Electrical power comes from six 130Ah domestic batteries, but this is a 24 volt boat so the total bank is 390Ah. BLS fits a 24 volt system as standard, believing it has advantages over the more usual 12 volts. It’s more stable, there’s a lower draw, and there’s less voltage drop. But some things, like the engine starter motor for example, need a 12 volt supply, so there’s a separate charger for that battery. A 240 volt supply comes from a 3kw Victron combi inverter charger. The boat doesn’t currently have solar panels but the wiring is in place so adding them would be straightforward. It’s another example of this boat being future-proofed for its new owners.
Boating Leisure Services are experts in Eberspacher boilers, so it’s no surprise that this boat has one for heating and hot water. The calorifier is in the engine hole.
On the water
We’ve always liked the handling of Tyler Wilson shells, and this one is no exception. It responds well to the tiller, goes exactly where it’s pointed, and turns extremely well. Push the tiller over and apply a bit of power, and the bow moves over straight away. We also ended up going a fair distance backwards during our test (because of the need for photos) and the boat coped remarkably well with that too; here the bow thruster came in useful for little corrections in direction. And when needing to spin round in the marina, the thruster showed that it’s plenty powerful enough; with the right combination of engine power, tiller direction, and bow thruster, you can pretty much turn on a sixpence. It’s in a situation like this that the ability to leave the bow thruster going without having your finger on the control comes in useful.
At the helm, the Morse control, on a column, falls easily to hand, as do the clearly marked switches for things like the tunnel light and nav lights. The bow thruster’s joystick is positioned on top of the column, where it’s easy to use — but I did wonder if it might be slightly vulnerable to being accidentally knocked and damaged.
The stern deck has plenty of room for crew, and the lockers give them somewhere to sit. The engine is quiet, so conversations are easy to hear.
This is a very stylish boat, which nails that combination of a traditional look on the outside with a contemporary layout and style inside. The workmanship is top notch, both in the joinery and the engineering, where Boating Leisure’s experience from their repair business means they know how to get installations right. Plus it all comes on a top quality shell with fantastic lines and excellent handling.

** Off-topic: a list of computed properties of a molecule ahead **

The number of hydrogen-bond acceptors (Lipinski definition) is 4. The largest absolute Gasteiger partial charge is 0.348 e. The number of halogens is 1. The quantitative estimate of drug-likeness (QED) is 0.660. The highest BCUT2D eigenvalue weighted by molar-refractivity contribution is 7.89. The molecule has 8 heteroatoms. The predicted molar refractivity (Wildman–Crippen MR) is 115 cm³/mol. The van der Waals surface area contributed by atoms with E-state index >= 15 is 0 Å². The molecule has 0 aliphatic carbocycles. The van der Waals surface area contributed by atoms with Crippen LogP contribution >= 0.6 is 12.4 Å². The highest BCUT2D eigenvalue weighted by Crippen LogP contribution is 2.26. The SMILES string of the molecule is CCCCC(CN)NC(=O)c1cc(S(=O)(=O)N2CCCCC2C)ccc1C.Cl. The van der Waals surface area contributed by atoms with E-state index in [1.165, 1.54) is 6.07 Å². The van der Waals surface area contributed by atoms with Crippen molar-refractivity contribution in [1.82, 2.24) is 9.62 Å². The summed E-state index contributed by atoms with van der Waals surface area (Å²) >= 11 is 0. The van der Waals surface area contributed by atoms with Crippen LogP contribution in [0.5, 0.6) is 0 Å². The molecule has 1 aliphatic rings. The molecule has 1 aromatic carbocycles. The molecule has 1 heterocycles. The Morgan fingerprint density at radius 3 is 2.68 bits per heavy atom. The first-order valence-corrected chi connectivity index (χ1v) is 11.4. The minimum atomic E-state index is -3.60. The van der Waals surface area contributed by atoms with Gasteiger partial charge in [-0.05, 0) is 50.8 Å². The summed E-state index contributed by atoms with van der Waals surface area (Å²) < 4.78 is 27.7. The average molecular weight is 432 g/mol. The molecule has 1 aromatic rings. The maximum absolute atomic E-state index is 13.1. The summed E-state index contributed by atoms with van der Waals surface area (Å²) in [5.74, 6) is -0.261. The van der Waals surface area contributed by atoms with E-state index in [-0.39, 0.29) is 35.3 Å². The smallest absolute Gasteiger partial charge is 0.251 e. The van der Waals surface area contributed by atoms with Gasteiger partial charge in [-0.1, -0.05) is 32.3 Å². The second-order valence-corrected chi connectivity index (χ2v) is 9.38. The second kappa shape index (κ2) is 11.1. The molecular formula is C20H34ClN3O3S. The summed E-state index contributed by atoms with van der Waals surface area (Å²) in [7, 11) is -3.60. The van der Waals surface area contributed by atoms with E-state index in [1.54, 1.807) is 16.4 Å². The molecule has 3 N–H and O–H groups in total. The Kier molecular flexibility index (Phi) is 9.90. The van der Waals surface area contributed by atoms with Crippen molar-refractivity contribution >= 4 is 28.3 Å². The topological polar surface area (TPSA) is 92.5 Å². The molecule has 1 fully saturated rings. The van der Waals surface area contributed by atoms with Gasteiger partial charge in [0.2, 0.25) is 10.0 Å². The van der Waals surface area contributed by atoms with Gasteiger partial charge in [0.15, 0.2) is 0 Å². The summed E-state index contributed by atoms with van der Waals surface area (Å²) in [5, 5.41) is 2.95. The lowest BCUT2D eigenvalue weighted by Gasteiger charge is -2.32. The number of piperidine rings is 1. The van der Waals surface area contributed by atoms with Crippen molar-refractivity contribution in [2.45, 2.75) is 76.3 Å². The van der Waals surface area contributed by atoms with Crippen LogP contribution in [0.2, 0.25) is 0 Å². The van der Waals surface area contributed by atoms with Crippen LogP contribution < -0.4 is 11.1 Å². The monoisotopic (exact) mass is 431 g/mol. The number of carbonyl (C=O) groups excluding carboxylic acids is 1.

This boat was for sale at the show at £135,000 — which is a good price for a boat of this quality. It has everything you need, without loading in gimmicks and unnecessary gadgets. All the equipment on board is tried and tested, and chosen for reliability.
With a boat of this quality and appeal, it’s not surprising people voted for it. To have produced yet another boat that’s made it onto the Crick podium indicates that Boating Leisure Services really are doing things right.
Boating leisure services
Dave Flowers and Gary Manning founded Boating Leisure Services back in 1998 as a boat maintenance business, and have been based at the workshop at Heyford Fields Marina on the Grand Union since 2010.
The move into boat building happened by a rather unusual route. In 2012, the owners of the marina decided to build a boat to sell. They employed a joiner to fit it out, while Dave and Gary did all the engineering. Eventually the boat building was moved into BLS. Armstrong is the firm’s ninth boat; they include two completed for the owners when the original builders closed down, and last year they also fitted out a couple of widebeams.
It’s a very busy firm, employing a handful of other staff on both the boat building side and on maintenance -- Dave in particular can often be found going out to fix break downs, and he’s also an acknowledged expert in Eberspacher diesel boilers. There’s a constant stream of boats in for blacking and other work.
Heyford Fields Marina, Bugbrooke Road, Nether Heyford, Northants. NN7 3NP
01604 833599. 07979 746156
Beam: 6ft 10in
Shell: Tyler Wilson
Engine: Beta 43 Tel: 01452 723492 www.betamarine.co.uk
Inverter: Victron 3kw www.victronenergy.com
Bow Thruster: Vetus 65kgf brushless www.vetus.com
Galley tap: Abode Linear Flair www.abodedesigns.co.uk £140
Stove: Hamlet Hardy www.aradastoves.com £340
Touch lights: Lumo LED 9 Warm www.midlandchandlers.co.uk 19.90 each
Total Price: £135,000